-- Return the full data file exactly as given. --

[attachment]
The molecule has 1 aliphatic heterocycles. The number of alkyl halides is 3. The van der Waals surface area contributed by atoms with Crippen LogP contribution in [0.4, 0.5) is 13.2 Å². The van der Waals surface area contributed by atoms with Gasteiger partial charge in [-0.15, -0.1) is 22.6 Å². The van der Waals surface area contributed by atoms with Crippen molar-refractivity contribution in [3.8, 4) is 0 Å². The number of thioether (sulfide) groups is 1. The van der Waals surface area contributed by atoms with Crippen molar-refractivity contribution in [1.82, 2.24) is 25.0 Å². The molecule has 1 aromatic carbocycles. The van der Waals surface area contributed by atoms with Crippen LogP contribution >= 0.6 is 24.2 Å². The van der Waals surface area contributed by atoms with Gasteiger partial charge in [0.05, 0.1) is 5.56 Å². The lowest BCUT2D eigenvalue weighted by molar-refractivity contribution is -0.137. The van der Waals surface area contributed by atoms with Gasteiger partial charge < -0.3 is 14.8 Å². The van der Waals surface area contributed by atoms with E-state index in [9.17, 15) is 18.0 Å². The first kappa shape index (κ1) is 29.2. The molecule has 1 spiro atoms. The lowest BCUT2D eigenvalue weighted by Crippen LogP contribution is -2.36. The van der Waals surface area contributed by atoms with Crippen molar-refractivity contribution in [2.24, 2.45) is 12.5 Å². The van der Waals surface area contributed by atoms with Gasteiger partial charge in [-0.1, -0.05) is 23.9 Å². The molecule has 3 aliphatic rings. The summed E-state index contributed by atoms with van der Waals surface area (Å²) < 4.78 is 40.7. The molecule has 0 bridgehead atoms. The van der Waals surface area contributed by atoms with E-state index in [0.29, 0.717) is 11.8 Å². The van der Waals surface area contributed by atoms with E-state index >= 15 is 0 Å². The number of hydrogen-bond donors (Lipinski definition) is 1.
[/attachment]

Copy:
The molecule has 1 aliphatic heterocycles. The number of alkyl halides is 3. The van der Waals surface area contributed by atoms with Crippen LogP contribution in [0.4, 0.5) is 13.2 Å². The van der Waals surface area contributed by atoms with Gasteiger partial charge in [-0.15, -0.1) is 22.6 Å². The van der Waals surface area contributed by atoms with Crippen molar-refractivity contribution in [3.8, 4) is 0 Å². The number of thioether (sulfide) groups is 1. The van der Waals surface area contributed by atoms with Crippen molar-refractivity contribution in [1.82, 2.24) is 25.0 Å². The molecule has 1 aromatic carbocycles. The van der Waals surface area contributed by atoms with Crippen LogP contribution >= 0.6 is 24.2 Å². The van der Waals surface area contributed by atoms with Gasteiger partial charge in [0.05, 0.1) is 5.56 Å². The lowest BCUT2D eigenvalue weighted by molar-refractivity contribution is -0.137. The van der Waals surface area contributed by atoms with Gasteiger partial charge < -0.3 is 14.8 Å². The van der Waals surface area contributed by atoms with E-state index in [9.17, 15) is 18.0 Å². The first kappa shape index (κ1) is 29.2. The molecule has 1 spiro atoms. The lowest BCUT2D eigenvalue weighted by Crippen LogP contribution is -2.36. The van der Waals surface area contributed by atoms with Crippen molar-refractivity contribution in [2.24, 2.45) is 12.5 Å². The van der Waals surface area contributed by atoms with Gasteiger partial charge in [-0.1, -0.05) is 23.9 Å². The molecule has 3 aliphatic rings. The summed E-state index contributed by atoms with van der Waals surface area (Å²) < 4.78 is 40.7. The molecule has 0 bridgehead atoms. The van der Waals surface area contributed by atoms with E-state index in [0.29, 0.717) is 11.8 Å². The van der Waals surface area contributed by atoms with E-state index >= 15 is 0 Å². The number of hydrogen-bond donors (Lipinski definition) is 1.